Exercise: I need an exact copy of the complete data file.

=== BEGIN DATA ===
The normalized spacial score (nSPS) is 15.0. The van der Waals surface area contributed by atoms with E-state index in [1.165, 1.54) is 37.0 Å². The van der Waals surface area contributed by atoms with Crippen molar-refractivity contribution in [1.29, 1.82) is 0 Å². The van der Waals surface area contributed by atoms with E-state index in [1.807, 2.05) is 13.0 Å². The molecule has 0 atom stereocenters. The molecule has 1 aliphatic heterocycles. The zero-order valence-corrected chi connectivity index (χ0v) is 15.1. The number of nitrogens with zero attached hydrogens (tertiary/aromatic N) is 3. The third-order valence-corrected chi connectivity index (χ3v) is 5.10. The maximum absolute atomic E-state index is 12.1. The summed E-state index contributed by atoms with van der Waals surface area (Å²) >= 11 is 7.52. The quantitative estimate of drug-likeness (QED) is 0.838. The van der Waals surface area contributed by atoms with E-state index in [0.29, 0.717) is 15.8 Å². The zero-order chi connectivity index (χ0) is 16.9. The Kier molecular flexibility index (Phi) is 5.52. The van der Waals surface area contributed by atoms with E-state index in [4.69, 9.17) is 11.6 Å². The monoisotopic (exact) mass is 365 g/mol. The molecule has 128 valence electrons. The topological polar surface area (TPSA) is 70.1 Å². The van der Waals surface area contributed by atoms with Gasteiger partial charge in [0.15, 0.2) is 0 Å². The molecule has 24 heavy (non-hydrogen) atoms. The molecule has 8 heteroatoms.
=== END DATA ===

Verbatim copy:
The normalized spacial score (nSPS) is 15.0. The van der Waals surface area contributed by atoms with E-state index in [1.165, 1.54) is 37.0 Å². The van der Waals surface area contributed by atoms with Crippen molar-refractivity contribution in [1.29, 1.82) is 0 Å². The van der Waals surface area contributed by atoms with E-state index in [1.807, 2.05) is 13.0 Å². The molecule has 0 atom stereocenters. The molecule has 1 aliphatic heterocycles. The zero-order valence-corrected chi connectivity index (χ0v) is 15.1. The number of nitrogens with zero attached hydrogens (tertiary/aromatic N) is 3. The third-order valence-corrected chi connectivity index (χ3v) is 5.10. The maximum absolute atomic E-state index is 12.1. The summed E-state index contributed by atoms with van der Waals surface area (Å²) >= 11 is 7.52. The quantitative estimate of drug-likeness (QED) is 0.838. The van der Waals surface area contributed by atoms with E-state index in [0.29, 0.717) is 15.8 Å². The zero-order chi connectivity index (χ0) is 16.9. The Kier molecular flexibility index (Phi) is 5.52. The van der Waals surface area contributed by atoms with E-state index in [4.69, 9.17) is 11.6 Å². The monoisotopic (exact) mass is 365 g/mol. The molecule has 128 valence electrons. The topological polar surface area (TPSA) is 70.1 Å². The van der Waals surface area contributed by atoms with Gasteiger partial charge in [0.15, 0.2) is 0 Å². The molecule has 24 heavy (non-hydrogen) atoms. The molecule has 8 heteroatoms.